(does this reformulation make it possible without “concrete” assumption ?

The concreteness is what allows us to interpret the situation in terms of sheaves/stacks with values in sets/categories (or groupoids). If we drop the concreteness assumption, we might still be able to proceed, but would step into the far more general and far less explored territory of (higher) categories of (higher) sheaves with coefficients not in the standard coefficient object. I’d hesitate to go in that direction without a strong motivating example that makes it necessary.

Is there any chance to see an electronic version of an English (or French or German) translation of Fuks’ article?

Or else, can you recount further what he discusses in his article? What’s his main theorem with his definition?

]]>I’ll add the reference with that interpretation now to the latter entry, if you allow.

Of course, this is why I did not write in the personal part of the $n$Lab. It is good for students to have access to 1-categorical approach. I saw immediately that it is about fibered categories (does this reformulation make it possible without “concrete” assumption ?; originally Fuks works just with abelian groups in the target of cohomology), and your explanation in 2 is useful to me as well.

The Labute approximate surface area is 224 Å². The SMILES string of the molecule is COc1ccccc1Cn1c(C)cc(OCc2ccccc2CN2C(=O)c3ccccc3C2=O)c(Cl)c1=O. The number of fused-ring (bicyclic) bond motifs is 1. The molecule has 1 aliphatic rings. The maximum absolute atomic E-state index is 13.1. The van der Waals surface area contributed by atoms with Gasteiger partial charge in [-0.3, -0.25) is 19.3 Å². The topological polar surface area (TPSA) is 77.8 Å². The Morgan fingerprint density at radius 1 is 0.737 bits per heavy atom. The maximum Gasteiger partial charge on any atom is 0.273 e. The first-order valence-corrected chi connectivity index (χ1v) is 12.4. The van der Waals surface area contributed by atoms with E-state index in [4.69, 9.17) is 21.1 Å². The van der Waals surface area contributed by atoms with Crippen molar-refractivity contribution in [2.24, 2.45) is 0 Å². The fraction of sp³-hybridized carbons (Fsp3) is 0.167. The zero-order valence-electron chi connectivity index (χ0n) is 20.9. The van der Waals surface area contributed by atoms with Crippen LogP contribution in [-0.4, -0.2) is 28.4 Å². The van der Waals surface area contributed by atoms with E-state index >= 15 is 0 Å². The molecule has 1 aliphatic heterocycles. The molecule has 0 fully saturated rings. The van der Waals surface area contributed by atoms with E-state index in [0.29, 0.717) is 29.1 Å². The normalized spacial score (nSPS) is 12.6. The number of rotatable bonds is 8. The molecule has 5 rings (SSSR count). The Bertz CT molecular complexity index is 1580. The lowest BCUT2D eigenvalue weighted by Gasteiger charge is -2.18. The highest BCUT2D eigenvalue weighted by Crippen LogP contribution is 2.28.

]]>okay, I have added the discussion to characteristic class.

I was going to add also a criticism about how Fuks’s definition is not local/excisive as long as it restricts to cohomology classes instead of cocycles, but then I figured I shouldn’t do that with having seen just a second-hand summary of one part of the paper.

]]>Hi Zoran,

thanks for the reference.

Notice that, once again, under the Grothendieck construction this comes down to the same story as at characteristic class:

what you write $\mathcal{H}_H$ is just the Grothendieck construction of the presheaf $H$ (its category of elements) (notice you need $H$ to be contravariant for the formula you give to make sense) and $\mathcal{S}$ should also be assumed to be a fibered category, I assume, corresponging under the reverse Grothendieck construction to a sheaf/stack $F_{\mathcal{S}}$ on $\mathcal{T}$.

So under the Grothendieck construction a characteristic class in the sense of the article by Fuks that you mention is the same as a morphism

$F_{\mathcal{S}} \to H$in the topos over $\mathcal{T}$. So it’s exactly as defined at characteristic class.

I’ll add the reference with that interpretation now to the latter entry, if you allow.

]]>New entry characteristic class of a structure to complement characteristic class and historical note on characteristic classes. I did not link to it from outside so far.

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